It was scary. I would be making significantly less money. I would be giving up something that I knew I could do at a high level. Perhaps most important I would be giving up my identity as the Head coach of Nebraska volleyball for something much less public, with fewer external rewards, and with a destination that I couldn’t even articulate. During my final season as the Head Coach of Nebraska Volleyball in 1999 when I went to bed each night, I grieved what I knew was going to give up. Everything had been set in motion. John Cook was hired to be my associate head coach for a year, and then take over at the end of the season.
In January I would become a mentor coach for the nineteen sports at Nebraska and help John as he transitioned into the role of head coach. The transition would be smooth because John would have developed relationships with the players, and he would have had a season to reacquaint himself with the culture that surrounds Nebraska Volleyball.
I would conduct roundtables on coaching, work individually on coaching issues with individual coaches, and serve in whatever capacity Director of Athletics, Bill Byrne felt I might be of use. One of the things that I insisted upon was that no head coach or program would report to me. I did not think that it was possible to both mentor and evaluate a program and create any sense of trust. Bill granted me that freedom and I believe that it was critical to the successes that came out of the coaching enhancement program.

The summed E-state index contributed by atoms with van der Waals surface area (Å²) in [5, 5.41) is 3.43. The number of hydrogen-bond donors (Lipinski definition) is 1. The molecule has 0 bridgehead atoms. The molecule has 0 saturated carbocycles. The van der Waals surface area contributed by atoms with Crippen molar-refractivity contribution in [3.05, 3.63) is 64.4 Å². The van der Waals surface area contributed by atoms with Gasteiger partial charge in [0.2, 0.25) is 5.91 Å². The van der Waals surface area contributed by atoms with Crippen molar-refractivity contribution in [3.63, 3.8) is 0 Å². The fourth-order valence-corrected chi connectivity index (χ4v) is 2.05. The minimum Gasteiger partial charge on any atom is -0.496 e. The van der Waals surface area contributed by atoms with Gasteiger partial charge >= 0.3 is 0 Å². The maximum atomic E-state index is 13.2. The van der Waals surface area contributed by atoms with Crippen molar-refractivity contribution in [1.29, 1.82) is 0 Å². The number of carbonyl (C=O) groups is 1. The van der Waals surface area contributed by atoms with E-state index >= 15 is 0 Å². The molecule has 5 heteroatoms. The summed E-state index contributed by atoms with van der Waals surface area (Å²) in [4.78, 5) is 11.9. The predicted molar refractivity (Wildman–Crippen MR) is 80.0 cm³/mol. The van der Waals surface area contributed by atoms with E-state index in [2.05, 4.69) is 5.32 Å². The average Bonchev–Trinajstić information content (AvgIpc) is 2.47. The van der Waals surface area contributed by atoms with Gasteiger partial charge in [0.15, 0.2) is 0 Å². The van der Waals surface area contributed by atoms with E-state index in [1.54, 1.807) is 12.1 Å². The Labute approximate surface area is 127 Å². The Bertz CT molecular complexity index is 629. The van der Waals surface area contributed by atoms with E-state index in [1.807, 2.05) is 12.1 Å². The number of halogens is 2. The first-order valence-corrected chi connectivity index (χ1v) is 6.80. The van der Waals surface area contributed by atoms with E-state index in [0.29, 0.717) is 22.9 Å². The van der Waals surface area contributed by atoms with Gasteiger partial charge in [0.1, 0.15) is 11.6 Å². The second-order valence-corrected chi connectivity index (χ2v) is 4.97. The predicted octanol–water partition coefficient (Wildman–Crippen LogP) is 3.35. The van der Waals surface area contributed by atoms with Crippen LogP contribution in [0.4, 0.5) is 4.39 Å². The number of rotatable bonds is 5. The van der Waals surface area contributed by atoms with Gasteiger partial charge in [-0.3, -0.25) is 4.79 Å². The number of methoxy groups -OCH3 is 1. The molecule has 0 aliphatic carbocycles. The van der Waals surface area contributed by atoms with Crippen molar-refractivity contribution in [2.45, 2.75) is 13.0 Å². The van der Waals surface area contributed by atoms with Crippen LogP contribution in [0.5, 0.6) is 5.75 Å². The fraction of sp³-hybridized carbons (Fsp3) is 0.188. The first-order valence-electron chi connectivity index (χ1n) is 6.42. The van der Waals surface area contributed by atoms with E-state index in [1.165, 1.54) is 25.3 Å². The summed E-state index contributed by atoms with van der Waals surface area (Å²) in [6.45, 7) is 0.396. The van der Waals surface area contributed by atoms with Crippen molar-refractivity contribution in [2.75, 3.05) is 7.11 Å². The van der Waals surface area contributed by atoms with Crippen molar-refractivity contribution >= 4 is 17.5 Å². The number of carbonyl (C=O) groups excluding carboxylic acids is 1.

It is now twelve years since I have prepared for a season of Nebraska volleyball. I have missed preparing for big matches. I have missed the joy of seeing a player take a risk and work to develop a skill or movement that she didn’t have when she arrived. But I miss those things less and less with each year.
When I left coaching, friendships (even those in the volleyball world) transitioned with me. I am in better physical health and I have the time to daydream, read a book in one day if I want, stand in rivers with a fly rod, and on the best days write something worth reading. It is not a better life but a different life, complete with different challenges, rewards and disappointments.
I am reminded of the words of one of my own mentors, the poet William Stafford who wrote a poem titled, “On Quitting A Small College.” The poem ends with the words:
. . . I miss it now, but face
ahead and go in my own way
toward my own place.